Israeli authorities have granted preliminary permission for the planning of new Israeli homes in the city of Chevron.
The Coordinator of Government Activities in the Territories (COGAT), the defense body responsible for civilian affairs in Yehudah and Shomron, confirmed on Monday that permission was given for planning infrastructure.
This ends a freeze on the building of new housing for Jews in the city for over a decade.
The Defense Ministry, which must grant approval for expansions in Jewish communities in Yehudah and Shomron, has already given the proposed housing project its blessing.
About 1,000 Jewish residents live in heavily fortified enclaves in Chevrons among tens of thousands of Arabs. The Jewish residents say they are returning to properties that belonged to Jews before they fled following deadly Arab riots in 1929, despite claims by left-wing groups that the land was requisitioned from the Palestinian-run municipality for military use and will be converted to residential construction.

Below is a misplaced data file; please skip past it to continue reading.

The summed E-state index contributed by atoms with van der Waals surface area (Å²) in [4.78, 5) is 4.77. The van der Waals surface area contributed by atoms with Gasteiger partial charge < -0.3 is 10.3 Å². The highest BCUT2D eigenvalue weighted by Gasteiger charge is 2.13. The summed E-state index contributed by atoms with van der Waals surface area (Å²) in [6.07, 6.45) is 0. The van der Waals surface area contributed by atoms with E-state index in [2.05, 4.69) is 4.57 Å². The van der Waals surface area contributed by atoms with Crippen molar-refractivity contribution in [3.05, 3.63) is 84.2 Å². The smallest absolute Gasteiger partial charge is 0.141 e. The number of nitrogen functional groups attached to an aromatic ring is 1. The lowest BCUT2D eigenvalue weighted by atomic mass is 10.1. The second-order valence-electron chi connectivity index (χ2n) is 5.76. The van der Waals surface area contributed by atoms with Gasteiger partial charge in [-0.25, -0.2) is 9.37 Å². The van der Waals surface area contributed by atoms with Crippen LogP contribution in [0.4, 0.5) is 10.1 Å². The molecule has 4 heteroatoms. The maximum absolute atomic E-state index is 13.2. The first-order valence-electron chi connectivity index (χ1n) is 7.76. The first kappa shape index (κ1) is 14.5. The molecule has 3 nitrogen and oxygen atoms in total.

Defense Ministry officials stressed that the land set aside for the project was owned and inhabited by Jews decades before the establishment of the State of Israel.
Yishai Fleisher, a spokesman for the Jewish community of Chevron, welcomed the plan for expansion, saying it “would be good news for the Jewish community here.” However, he said there are no building plans yet.
If it survives the long approval process, the project will be the first for Jews in the city since an apartment complex was inaugurated in April 2005 in the neighborhood of Tel Rumeida.